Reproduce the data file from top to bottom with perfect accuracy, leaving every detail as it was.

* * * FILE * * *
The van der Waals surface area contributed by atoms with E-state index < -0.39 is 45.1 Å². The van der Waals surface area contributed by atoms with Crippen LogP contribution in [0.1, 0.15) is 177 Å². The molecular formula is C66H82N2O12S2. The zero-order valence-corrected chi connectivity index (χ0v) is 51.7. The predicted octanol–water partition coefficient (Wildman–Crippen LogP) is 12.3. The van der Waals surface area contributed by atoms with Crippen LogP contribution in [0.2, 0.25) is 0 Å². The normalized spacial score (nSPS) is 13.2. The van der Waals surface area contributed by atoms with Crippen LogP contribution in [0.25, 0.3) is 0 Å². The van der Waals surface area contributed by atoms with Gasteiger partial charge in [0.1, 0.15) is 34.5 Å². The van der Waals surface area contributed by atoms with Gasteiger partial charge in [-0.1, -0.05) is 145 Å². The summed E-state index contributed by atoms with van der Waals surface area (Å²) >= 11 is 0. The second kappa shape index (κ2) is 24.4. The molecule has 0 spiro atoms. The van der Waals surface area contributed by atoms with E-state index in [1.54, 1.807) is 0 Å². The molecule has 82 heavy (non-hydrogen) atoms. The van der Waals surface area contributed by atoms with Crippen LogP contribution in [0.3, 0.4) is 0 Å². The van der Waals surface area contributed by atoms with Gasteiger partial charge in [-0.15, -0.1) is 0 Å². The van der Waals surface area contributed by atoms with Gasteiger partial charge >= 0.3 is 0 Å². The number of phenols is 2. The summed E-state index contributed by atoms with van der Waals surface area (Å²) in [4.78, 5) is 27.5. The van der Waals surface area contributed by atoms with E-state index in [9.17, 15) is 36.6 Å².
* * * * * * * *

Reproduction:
The van der Waals surface area contributed by atoms with E-state index < -0.39 is 45.1 Å². The van der Waals surface area contributed by atoms with Crippen LogP contribution in [0.1, 0.15) is 177 Å². The molecular formula is C66H82N2O12S2. The zero-order valence-corrected chi connectivity index (χ0v) is 51.7. The predicted octanol–water partition coefficient (Wildman–Crippen LogP) is 12.3. The van der Waals surface area contributed by atoms with Crippen LogP contribution in [0.2, 0.25) is 0 Å². The normalized spacial score (nSPS) is 13.2. The van der Waals surface area contributed by atoms with Crippen LogP contribution in [0.25, 0.3) is 0 Å². The van der Waals surface area contributed by atoms with Gasteiger partial charge in [0.1, 0.15) is 34.5 Å². The van der Waals surface area contributed by atoms with Gasteiger partial charge in [-0.1, -0.05) is 145 Å². The summed E-state index contributed by atoms with van der Waals surface area (Å²) >= 11 is 0. The second kappa shape index (κ2) is 24.4. The molecule has 0 spiro atoms. The van der Waals surface area contributed by atoms with E-state index in [1.54, 1.807) is 0 Å². The molecule has 82 heavy (non-hydrogen) atoms. The van der Waals surface area contributed by atoms with Crippen LogP contribution in [0.3, 0.4) is 0 Å². The van der Waals surface area contributed by atoms with Gasteiger partial charge in [-0.15, -0.1) is 0 Å². The van der Waals surface area contributed by atoms with Gasteiger partial charge >= 0.3 is 0 Å². The number of phenols is 2. The summed E-state index contributed by atoms with van der Waals surface area (Å²) in [4.78, 5) is 27.5. The van der Waals surface area contributed by atoms with E-state index in [9.17, 15) is 36.6 Å².